If you wander the streets of Verona on a winter’s night you might just believe the tragic love story of Romeo and Juliet to be true. You’ll find plenty to keep you occupied in one of Italy's most beautiful cities. Known as piccola Roma (little Rome) for its importance in imperial days, its truly golden era came during the 13th and 14th centuries under the Della Scala family (also known as the Scaligeri). The period was noted for the savage family feuding of which Shakespeare wrote in his play. Verona is in the Veneto Region of Italy, on the Milano-Venice train line, 70 miles west of Venice. There is a small airport just outside of Verona. Verona has many attractions to go and see there. Here are a few: Arena di Verona - a 2000 year old Roman Arena and it's still going strong. The opera stage is the largest in the world. In the summer months the arena hosts opera and other performances. Make sure you get tickets early. 2 bridges (ponti) Visit the Ponte Scaligerofor a beautiful view, and the Ponte Pietra, a roman era bridge over the Adige river. Juliet's House (Casa de Giulietta). Ok, we're not even sure that Shakespeare ever visited and the characters come from a story by Luigi da Porto of Vicenza but hey, you can rub the right breast of Juliet's statue for luck and take a picture of the balcony like everybody else. Piazza dei Signori - a central square including a statue of Dante because he resided in Verona for a while. Piazza delle Erbe- It used to be the Roman Forum but now its a wonderful open air market surrounded by historic buidings with frescos and peppered with sculptures. Go here for a cheap meal. Castelvecchio (the Old Castle) Beautiful Views and an interesting art collection inside.

Friday, March 11, 2011

Italy! Fountain of Love!

The fountain of love also called the Trevi Fountain in Rome, Italy. This fountain stands 85 feet tall and 65 feet wide and it took 30 years to build. The order came from Pope Clementine XII, it was started by artist Nicola Salvi, but he died in 1751, with his work half-done. Giuseppe Pannini resume the job and finished it in 1762, long after the Pope died. The central figure of the Trevi Fountain, in front of a large niche, is Neptune, god of the sea. He is riding a chariot in the shape of a shell, pulled by two sea horses. Each sea horse is guided by a Triton. One of the horses is calm and obedient, the other one restive. They symbolize the fluctuating moods of the sea. To the side are the statues of Abundance and Salubrity. The water at the bottom of Trevi Fountain represents the sea. A lot of people miss-interpreted that throwing coin to this fountain water will bring good luck in love, said that two coins will lead to a new romance and three will ensure either a marriage or divorce. Actually, legend has it that you will guarantee that somehow you will find your way back to return to Rome if you throw a coin into the water. You should toss it over your shoulder with your back to the fountain. An estimated 3,000 euros (which is about $4131.90 in the U.S.) are thrown into the fountain each day. The money has been used to subsidize a supermarket for Rome's needy. However, there are regular attempts to steal coins from the fountain.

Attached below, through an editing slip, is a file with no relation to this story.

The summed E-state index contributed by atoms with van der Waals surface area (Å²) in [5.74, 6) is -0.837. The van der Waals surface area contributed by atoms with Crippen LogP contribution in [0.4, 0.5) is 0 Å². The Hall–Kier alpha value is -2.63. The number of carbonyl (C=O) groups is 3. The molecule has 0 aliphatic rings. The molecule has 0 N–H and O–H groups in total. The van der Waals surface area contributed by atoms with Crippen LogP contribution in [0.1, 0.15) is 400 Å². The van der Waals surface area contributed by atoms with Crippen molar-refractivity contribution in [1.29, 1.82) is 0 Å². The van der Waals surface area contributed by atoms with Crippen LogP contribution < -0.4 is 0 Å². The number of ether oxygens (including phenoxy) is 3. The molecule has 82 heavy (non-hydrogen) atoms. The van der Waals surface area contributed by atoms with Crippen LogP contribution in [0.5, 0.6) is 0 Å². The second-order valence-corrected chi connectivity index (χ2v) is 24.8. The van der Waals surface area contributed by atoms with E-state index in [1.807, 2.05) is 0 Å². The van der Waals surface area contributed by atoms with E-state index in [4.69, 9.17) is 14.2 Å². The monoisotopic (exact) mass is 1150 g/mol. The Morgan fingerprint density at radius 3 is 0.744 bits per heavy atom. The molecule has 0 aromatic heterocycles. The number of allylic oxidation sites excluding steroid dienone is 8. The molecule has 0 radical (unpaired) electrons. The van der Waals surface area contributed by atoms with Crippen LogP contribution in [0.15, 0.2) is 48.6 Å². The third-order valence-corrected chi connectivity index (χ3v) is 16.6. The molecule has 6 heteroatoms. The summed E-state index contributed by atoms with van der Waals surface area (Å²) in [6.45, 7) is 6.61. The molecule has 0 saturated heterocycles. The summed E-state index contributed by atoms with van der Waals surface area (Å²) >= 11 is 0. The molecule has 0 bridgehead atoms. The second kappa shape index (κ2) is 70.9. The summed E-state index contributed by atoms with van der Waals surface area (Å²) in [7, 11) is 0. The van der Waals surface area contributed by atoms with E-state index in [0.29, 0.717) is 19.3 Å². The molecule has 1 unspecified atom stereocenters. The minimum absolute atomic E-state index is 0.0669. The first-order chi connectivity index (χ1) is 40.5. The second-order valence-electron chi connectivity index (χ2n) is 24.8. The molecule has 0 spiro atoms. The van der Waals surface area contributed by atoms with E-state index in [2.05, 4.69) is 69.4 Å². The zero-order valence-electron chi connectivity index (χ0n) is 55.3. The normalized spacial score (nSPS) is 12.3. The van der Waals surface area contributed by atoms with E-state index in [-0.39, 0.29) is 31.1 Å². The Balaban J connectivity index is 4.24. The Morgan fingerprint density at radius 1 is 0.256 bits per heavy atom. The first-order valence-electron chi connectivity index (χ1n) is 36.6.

Wednesday, March 2, 2011

Italy! Teenage Mutant Ninja Turtles!

The Teenage Mutant Ninja Turtles first came out in the 1980s.
 Leonardo (Leo) — The courageous leader and devoted student of martial arts, Leonardo wears a blue mask in some versions and wields two katana. He is the oldest of the four. Leonardo was named after the Italian polymath, scientist, engineer, inventor, anatomist, and painter, Leonardo da Vinci.
Michelangelo (Mike or Mikey) — Easy-going and free-spirited, Michelangelo wears an orange mask in some versions and wields a pair of nunchaku. Michelangelo provides much of the comic relief. He is named after the Italian Renaissance painter, sculptor, architect, poet, and engineer Michelangelo Buonarroti. His name was originally misspelled "Michaelangelo" by Peter Laird and Kevin Eastman.
Donatello (Don or Donny) — The brilliant scientist, inventor, engineer, and technological genius, Donatello wears a purple mask in some versions. He is named after the sculptor Donatello.
Raphael (Raph) — The team's bad boy, Raphael wears a red mask and wields a pair of sai. He is named after the Italian painter and architect of the High Renaissance, Raphael.\
The ninja turtles have been a comic, TV show, movies, and etc. throughout the years that they have been in existence.